A big part of our growing and understanding of sex is about numbers and statistics. Yet, it can be far too easy to get hung up on these figures and forget about, well, figures. Sexy figures that you see across a crowded room or might even be in your room each and every night. This week, we're going to focus on some of the recent sexy statistics!

Cocked and Loaded

As of this writing, 416 people have been killed in mass shootings in the United States in 2016. As of this writing, I cannot find any data on the number of people who have been killed in mass dildo-ings. Despite this disparity, the State of Texas, on the 50th anniversary of Charles Whitman’s infamous shooting spree from the top the University of Texas tower, enacted a law that allows students to “campus carry” handguns. That’s right, people are bringing guns to class. To spaces that can involve debate, disagreements, and differing moralties. Sounds like a perfect place for firearms! In response to this outrageous law, concerned students are open-carrying dildos around because, oddly enough, those are still not officially permitted! Yup, no dildos, but guns are okay. Hell, dildos only became legal in Texas in 2008!

Addicted to Love

I recently reread Aldous Huxley’s dystopian classic "Brave New World" for the first time since my high school days. I remembered the social control drug Soma and the conflict between the civilized and the “savages, ”but somehow I’d forgotten all of the casual sex in there. Given that I read the book as a typical sex-obsessed teenager, I’m surprised this detail has slipped away. Yet I couldn’t help but recall Huxley’s horny hedonism as I read about the potential to biochemically remove the feeling of “love” for hook-ups. "Brave New World’s" denizens are doing it not quite for the sake of it, but entirely without the effect of becoming pair-bonded. That is conditioned out of them in childhood. Now, it seems, there is a theoretical way to make that possible by playing with your brain’s chemicals (or just learning to deal with oxytocin's effects) to resist the feeling of “love” towards someone you’ve just slept with. Should we be resisting our bodies' innate reactions to sex? Or are those reactions just enforced by societal constructs of love? The quote “One believes things because one has been conditioned to believe them” could go either way.

Add It Up

Can you even imagine what the sex numbers of the folks in "Brave New World" would be? More importantly, does it really matter? Because sex is still such a controversial subject for many, keeping a tally on how many people you’ve had sex with is still seen as a marker of many different things. Does it tell how experienced and skilled you are? Does it indicate that you’re some kind of dirty slut? Stereotyping and stigma go both ways when in reality, the only stereotype that is valid about people who have high sex numbers is that they’ve had a lot of sex with different people. And for people who have low sex numbers, well, they haven’t had sex with as many people. If you want to keep a tally for your own records, go for it. Really, we’re all accountants at heart and love to enumerate different parts of our lives. But if someone asks what your sex number is, say 42 and see if they get it.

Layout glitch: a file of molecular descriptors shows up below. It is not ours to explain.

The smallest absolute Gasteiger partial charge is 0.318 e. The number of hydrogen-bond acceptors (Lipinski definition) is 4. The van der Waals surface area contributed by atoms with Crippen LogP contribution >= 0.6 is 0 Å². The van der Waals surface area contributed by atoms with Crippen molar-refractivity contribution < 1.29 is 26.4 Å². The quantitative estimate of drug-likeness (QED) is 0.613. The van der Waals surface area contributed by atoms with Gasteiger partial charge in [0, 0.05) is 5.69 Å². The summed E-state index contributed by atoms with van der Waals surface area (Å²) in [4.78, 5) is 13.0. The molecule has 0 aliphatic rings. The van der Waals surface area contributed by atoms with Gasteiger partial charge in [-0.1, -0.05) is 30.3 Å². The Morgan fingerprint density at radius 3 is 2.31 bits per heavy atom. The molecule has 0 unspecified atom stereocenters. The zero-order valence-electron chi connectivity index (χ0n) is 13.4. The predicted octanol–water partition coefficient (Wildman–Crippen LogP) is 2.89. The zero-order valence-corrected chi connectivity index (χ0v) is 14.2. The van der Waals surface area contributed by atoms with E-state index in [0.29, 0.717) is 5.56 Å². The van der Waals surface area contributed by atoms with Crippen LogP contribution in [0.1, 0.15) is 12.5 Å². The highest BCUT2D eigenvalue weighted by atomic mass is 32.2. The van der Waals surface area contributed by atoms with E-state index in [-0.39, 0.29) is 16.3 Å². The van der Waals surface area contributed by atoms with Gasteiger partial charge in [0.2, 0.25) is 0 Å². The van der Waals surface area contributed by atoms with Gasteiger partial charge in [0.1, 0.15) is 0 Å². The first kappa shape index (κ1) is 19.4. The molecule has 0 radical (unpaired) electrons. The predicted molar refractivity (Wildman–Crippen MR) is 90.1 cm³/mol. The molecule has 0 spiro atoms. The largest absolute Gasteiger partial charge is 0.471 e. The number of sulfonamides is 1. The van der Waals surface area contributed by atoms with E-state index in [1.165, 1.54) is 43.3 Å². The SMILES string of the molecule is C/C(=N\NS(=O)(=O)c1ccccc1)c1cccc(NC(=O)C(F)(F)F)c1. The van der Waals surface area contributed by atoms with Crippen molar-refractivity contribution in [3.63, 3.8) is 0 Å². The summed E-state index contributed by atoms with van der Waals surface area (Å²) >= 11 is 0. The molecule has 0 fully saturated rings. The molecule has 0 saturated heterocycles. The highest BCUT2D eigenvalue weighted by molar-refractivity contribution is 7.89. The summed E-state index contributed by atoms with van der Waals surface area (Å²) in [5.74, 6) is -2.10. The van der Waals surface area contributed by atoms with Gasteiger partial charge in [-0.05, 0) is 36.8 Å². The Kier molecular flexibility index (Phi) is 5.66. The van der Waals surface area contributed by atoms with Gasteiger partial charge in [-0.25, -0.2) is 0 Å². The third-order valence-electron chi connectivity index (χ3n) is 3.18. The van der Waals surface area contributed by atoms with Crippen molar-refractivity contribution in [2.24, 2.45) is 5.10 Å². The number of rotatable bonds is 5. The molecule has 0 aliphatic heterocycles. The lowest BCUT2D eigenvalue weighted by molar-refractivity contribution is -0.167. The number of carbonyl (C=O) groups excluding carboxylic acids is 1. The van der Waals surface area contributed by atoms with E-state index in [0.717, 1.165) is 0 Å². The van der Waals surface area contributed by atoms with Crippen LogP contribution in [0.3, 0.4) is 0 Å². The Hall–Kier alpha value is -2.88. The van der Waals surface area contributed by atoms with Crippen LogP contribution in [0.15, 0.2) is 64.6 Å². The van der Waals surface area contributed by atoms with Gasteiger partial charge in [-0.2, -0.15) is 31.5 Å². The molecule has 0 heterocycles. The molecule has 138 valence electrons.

Keeping Healthy and Horny

One place your sex number is going to come up is your doctor’s office. That is, if you are comfortable enough talking about your sex life with you primary physician. A lot of people aren’t, and with good reason. If you declare yourself to your doctor as someone who has sex outside socially-accepted norms, there’s a chance you’ll be misunderstood, shamed or even mistreated. Sure, we’d like to think a doctor will be unbiased and looking out for our best care. However, they are humans with thoughts and sometimes those thoughts won’t align with ours. If you find that your doctor cannot deal with your sex life - whether that's because you’re queer, kinky, non-monogamous, or anything else that's seen as “non-normative” - perhaps you can find a doctor who can deal with it. It won’t be easy in smaller areas, but here’s hoping you can find the care you deserve.

Sex Fun for Everyone

If you ask a parent to describe their No.1 priority, most of the time they'll say it is their child. If you then ask them what their other priorities are, sex may show up, but it probably won't be too high on the list. Despite the fact that sex is what made a person a parent, we’ve somehow desexualized parents - particularly mothers. As this Romper article by a single mom explains, we’ve added whole extra level of stigma on top of single mothers that pretty much removes the potential of sex-for-pleasure from their lives. They should be focused on raising their child, earning income, and eventually finding a partner to settle down with who will accept those children. There doesn’t seem to be any room for fun in there. Of course, there should be, if that’s what she wants, however she wants it.

Take Your Time

Finally, apart from how many people we’ve slept with, the other most frequently discussed sexual number is how long sex should last. This one has troubled, confused and perplexed people for as long as there have been clocks. At least, I don’t imagine folks were as preoccupied with time before it was measured in our meticulous increments. We know for sure that folks are paying attention these days, keeping one eye on the clock and another on their pleasure. And sure, we all want to be available to our partners to provide them pleasure, but this preoccupation with the duration of sex can lead to feelings of inadequacy. A better goal might be communication about what each partner wants and desires and aiming for each to meet the other's needs as well as possible.